Identifying genetic changes in brains with toxic protein clumps
Dr Ryan West
University of Sheffield
6 September 2021 - 5 September 2022
Full project name:
Transcriptome profiling of aging Drosophila Expressing 1000 repeat c9orf72 related dipeptide repeats
Researchers at the University of Sheffield will study which genes are switched on and off in aging flies with toxic protein clumps in the brain.
Frontotemporal dementia (FTD) is a relatively rare form of dementia and is thought to account for around one in 20 dementia cases.
The most common genetic cause of FTD is a mutation in a gene called C9orf72. This mutation causes proteins called dipeptide-repeats (DPRs) to clump up in the brain, ultimately leading to neurodegeneration.
The team led by Dr Ryan West will make use of fruit flies that are modified to contain DPRs that are very similar to those found in people with the C9orf72 mutation.
There are approximately 20,000 individual genes in our genetic code. The activity of each gene can vary over time and can be altered by diseases. The researchers will use cutting edge sequencing techniques to compare the genes that are switched on and off in young and old flies.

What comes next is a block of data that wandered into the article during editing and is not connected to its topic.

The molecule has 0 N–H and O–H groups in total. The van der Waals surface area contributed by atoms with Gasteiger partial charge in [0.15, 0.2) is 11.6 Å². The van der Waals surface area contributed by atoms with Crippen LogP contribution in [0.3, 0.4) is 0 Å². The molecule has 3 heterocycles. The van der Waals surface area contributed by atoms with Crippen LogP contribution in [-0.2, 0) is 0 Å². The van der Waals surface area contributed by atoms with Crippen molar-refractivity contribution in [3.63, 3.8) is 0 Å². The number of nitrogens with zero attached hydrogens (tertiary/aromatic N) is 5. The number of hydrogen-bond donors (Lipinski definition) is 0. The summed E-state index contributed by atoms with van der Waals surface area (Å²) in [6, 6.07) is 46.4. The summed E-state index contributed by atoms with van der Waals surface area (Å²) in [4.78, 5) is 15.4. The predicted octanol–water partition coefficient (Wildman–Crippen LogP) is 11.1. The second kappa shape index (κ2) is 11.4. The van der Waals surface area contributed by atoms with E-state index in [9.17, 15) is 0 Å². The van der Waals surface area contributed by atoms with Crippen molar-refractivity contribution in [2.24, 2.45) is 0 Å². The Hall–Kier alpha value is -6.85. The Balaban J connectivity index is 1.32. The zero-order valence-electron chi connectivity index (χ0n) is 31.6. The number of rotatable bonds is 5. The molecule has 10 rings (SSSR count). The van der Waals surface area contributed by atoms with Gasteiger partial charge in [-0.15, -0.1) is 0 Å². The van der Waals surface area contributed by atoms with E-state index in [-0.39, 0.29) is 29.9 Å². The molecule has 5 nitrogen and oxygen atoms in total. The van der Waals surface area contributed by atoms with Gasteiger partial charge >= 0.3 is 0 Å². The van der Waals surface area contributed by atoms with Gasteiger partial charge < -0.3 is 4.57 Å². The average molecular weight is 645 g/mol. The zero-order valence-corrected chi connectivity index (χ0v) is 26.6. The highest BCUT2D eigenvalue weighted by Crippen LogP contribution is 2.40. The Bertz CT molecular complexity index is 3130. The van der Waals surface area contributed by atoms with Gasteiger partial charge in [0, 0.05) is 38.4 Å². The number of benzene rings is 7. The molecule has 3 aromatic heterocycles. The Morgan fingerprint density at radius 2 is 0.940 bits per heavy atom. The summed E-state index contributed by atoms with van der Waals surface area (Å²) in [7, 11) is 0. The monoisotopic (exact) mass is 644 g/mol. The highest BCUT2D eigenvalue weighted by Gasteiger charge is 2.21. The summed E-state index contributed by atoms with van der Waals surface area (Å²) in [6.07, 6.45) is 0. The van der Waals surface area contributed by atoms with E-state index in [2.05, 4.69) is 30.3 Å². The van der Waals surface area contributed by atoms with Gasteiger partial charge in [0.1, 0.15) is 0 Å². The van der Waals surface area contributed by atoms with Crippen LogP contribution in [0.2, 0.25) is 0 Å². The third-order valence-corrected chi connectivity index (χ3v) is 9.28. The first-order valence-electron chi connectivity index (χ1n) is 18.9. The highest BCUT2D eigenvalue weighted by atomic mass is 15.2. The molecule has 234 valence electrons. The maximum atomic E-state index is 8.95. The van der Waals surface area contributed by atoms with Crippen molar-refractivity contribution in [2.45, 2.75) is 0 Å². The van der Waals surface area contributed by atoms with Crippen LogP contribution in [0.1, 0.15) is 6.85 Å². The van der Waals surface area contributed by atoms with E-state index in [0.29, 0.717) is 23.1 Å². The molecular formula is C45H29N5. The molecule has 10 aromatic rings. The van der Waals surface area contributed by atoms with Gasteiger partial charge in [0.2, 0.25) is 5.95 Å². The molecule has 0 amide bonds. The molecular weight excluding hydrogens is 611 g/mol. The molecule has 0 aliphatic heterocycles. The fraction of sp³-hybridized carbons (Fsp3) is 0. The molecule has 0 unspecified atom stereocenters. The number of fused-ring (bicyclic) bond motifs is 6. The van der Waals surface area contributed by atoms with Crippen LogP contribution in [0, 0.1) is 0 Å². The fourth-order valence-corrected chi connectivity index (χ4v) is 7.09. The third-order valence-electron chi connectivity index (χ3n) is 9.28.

Fruit flies are well suited for this type of study. Around 75% of the disease-causing genes in people are also found in flies. Their short life span is an advantage when looking at how the activity of genes change over time as the flies age.
The researchers will also compare the data generated from this study to existing and future data sets from people living with FTD.
This Pilot Project aims to give insight into which genetic processes are disrupted by DPR accumulation in the brain. This will increase our understanding of the causes of FTD and identify potential new targets for treatments.
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